Thank you to our sponsor Ashes & Diamonds!
We are pleased to announce that Ashes & Diamonds Winery will be serving delicious world-class wines at the Echo Park Craft Fair Preview Party on December 7th. The Preview Party will take place from 6-9pm at Mack Sennett Studios. You can buy tickets here.
Located at the gateway of Napa Valley along its main artery, Highway 29, Ashes & Diamonds Winery is a love letter to Napa Valley as it was when it took the world stage in the 1960s, revealing itself as a geological wonderland capable of world-class wines. In homage to this golden era and its pioneers, winemakers Steve Matthiasson and Diana Snowden Seysses, with proprietor Kashy Khaledi, adhere to an ethos of light-handed winemaking and transparency of terroir as a guiding light for all of the wines they produce—a Burgundian approach to Bordeaux varietals.
Open since August 2017, Ashes & Diamonds Winery exemplifies the convergence of modern and old-school flavors.
Do you think community is important to creativity? If so, how?
Community means everything to creativity. Ideas don’t germinate in a silo. The energy that’s shared between creators is what propagates new ideas. There’s this romantic idea of being a creative in solitude that I don’t really understand. Sure, there’s a time to be alone in the physical act of creating, but without inspiration it feels more like work. Maybe I don’t believe in 99% perspiration and 1% inspiration. How about 50% perspiration and 50% inspiration.
What would you say is the driving force behind your creative work?
We created a space that’s conducive to the concept of openness and lightness. Our tasting room feels more like a living room from the midcentury over the traditional, often formulaic construct of Napa Valley tasting rooms. We wanted our guests to feel at home. I wanted to put a sign up, and I’ll probably get to it one of these days, that says “Home”. The winery has an area that’s called The Park, which feels just like that. Green, grassy rolling berms compliment the surrounding vineyards. Classic California wines in classic California architecture. The Postcard Fantasy of the California Dream, straight out of a Slim Aarons photograph.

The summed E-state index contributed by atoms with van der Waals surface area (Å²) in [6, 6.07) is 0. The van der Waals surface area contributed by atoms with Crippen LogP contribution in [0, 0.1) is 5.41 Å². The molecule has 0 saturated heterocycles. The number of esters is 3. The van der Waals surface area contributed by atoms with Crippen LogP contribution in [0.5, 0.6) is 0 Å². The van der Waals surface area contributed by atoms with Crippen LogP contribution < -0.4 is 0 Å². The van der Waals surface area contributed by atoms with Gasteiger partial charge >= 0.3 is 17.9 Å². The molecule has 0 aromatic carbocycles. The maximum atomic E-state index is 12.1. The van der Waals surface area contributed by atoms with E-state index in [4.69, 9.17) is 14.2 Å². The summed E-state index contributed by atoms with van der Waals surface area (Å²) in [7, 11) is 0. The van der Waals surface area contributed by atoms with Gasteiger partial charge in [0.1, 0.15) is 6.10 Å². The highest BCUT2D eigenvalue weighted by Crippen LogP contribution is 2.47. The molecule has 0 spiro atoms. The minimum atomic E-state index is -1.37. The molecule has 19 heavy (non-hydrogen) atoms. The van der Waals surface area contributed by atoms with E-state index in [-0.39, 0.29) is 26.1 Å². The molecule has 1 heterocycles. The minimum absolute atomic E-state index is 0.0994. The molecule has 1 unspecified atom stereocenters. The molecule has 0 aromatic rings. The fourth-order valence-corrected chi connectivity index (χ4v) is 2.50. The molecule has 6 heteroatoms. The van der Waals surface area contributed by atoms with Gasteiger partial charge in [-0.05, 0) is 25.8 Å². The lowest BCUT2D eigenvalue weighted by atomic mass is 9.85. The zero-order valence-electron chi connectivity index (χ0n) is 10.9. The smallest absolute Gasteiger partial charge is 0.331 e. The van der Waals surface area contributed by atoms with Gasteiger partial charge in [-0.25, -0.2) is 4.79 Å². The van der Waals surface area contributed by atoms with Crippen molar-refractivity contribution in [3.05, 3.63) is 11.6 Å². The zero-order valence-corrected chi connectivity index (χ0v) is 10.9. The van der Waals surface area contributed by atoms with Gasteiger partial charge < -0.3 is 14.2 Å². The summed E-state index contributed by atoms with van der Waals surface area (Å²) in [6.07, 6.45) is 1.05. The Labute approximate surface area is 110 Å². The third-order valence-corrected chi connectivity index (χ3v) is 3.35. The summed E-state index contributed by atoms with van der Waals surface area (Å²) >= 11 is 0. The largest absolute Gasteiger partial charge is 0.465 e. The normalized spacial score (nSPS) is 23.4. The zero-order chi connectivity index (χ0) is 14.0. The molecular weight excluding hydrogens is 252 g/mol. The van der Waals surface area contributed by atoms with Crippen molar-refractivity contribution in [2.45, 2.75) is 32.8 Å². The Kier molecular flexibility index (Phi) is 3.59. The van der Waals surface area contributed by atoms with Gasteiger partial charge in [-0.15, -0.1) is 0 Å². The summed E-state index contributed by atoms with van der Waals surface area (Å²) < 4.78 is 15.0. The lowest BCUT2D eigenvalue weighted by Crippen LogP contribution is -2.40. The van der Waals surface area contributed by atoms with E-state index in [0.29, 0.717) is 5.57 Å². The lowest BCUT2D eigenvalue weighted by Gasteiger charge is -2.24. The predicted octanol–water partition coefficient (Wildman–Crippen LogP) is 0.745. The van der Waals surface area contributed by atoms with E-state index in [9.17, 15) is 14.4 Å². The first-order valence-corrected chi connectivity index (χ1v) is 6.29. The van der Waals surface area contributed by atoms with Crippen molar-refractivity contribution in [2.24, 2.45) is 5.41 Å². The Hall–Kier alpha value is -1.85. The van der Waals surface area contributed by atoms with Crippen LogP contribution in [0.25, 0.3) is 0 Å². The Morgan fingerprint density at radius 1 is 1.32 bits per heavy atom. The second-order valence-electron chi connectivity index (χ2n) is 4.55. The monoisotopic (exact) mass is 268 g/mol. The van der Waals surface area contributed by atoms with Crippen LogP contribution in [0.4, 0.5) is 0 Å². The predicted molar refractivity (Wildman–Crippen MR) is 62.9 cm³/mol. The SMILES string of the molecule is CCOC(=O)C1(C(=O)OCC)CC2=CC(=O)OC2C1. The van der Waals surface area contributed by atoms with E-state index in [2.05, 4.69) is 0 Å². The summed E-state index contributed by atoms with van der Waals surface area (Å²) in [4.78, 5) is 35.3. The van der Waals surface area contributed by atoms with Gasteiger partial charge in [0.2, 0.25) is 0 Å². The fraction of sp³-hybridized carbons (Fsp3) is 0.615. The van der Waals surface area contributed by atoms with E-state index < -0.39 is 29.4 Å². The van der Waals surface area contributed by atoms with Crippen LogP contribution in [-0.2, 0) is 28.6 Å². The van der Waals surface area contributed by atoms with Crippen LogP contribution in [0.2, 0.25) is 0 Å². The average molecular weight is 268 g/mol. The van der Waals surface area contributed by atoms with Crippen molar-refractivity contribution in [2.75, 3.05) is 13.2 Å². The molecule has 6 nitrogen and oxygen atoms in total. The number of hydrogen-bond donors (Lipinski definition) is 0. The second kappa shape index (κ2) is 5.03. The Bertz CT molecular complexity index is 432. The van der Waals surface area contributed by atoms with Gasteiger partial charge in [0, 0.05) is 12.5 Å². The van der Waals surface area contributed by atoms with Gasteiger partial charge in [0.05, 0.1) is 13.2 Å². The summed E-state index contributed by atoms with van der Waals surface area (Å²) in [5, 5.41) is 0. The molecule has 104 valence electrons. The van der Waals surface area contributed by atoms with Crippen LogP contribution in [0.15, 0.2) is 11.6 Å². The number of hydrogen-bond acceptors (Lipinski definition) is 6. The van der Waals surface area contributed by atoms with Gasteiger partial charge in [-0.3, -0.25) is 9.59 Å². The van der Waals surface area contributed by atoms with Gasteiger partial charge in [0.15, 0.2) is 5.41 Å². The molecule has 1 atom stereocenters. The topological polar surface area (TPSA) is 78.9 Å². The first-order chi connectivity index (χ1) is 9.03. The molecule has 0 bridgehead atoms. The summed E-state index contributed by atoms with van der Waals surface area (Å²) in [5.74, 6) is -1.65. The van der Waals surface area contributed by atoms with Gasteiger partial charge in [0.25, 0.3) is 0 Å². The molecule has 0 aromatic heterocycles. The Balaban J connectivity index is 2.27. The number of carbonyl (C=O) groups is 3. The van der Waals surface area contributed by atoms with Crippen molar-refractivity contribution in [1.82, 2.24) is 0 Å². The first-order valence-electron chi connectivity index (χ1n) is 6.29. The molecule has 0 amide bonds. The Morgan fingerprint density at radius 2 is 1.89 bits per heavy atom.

How is your work inspired by or influenced by nature and your surroundings?
Once I knew the wines we would be making – classic, elegant California wines that were representative of site and vintage – I knew the architecture would need to follow suit. The midcentury California wines inspired us, so why shouldn’t the architecture? I contacted Barbara Bestor of Bestor Architecture after a former colleague of mine from Grand Royal (the Beastie Boys record label and fanzine) had recommended her and that she had actually done some work to our former offices, which I loved. She really understood the soul of the era and would be able to get it right. She did just that. I’m so lucky to have worked with this talented bunch.
Describe the path that led you to the work you do now.
I am a disillusioned former creative executive having worked mostly to bridge the gap between brands and music. My last post was at Capitol Records, where I oversaw everything from album art, music videos to brand partnerships. Hunter S. Thompson said it best: “The music business is a cruel and shallow money trench, a long plastic hallway where thieves and pimps run free, and good men die like dogs. There’s also a negative side.” I leaped out of the plastic hallway into the living, breathing rows of vineyards. It’s real, sometimes too real, but that’s comforting having come from multimedia.